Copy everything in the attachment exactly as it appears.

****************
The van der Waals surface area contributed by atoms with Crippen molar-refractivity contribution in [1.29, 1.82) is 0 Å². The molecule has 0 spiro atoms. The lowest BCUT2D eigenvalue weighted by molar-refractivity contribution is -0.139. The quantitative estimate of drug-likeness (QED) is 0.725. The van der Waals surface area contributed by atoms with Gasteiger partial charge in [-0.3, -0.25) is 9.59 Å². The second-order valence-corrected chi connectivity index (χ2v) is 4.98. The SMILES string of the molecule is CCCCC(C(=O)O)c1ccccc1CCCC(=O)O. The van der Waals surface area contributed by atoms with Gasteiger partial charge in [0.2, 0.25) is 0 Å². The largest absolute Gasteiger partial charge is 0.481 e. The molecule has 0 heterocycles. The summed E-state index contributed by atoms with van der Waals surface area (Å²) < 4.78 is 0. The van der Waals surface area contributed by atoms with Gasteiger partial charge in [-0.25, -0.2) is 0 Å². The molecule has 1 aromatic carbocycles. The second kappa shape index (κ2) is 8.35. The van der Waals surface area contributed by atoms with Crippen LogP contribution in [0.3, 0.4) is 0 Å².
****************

The van der Waals surface area contributed by atoms with Crippen molar-refractivity contribution in [1.29, 1.82) is 0 Å². The molecule has 0 spiro atoms. The lowest BCUT2D eigenvalue weighted by molar-refractivity contribution is -0.139. The quantitative estimate of drug-likeness (QED) is 0.725. The van der Waals surface area contributed by atoms with Gasteiger partial charge in [-0.3, -0.25) is 9.59 Å². The second-order valence-corrected chi connectivity index (χ2v) is 4.98. The SMILES string of the molecule is CCCCC(C(=O)O)c1ccccc1CCCC(=O)O. The van der Waals surface area contributed by atoms with Gasteiger partial charge in [0.2, 0.25) is 0 Å². The largest absolute Gasteiger partial charge is 0.481 e. The molecule has 0 heterocycles. The summed E-state index contributed by atoms with van der Waals surface area (Å²) < 4.78 is 0. The van der Waals surface area contributed by atoms with Gasteiger partial charge in [-0.25, -0.2) is 0 Å². The molecule has 1 aromatic carbocycles. The second kappa shape index (κ2) is 8.35. The van der Waals surface area contributed by atoms with Crippen LogP contribution in [0.3, 0.4) is 0 Å².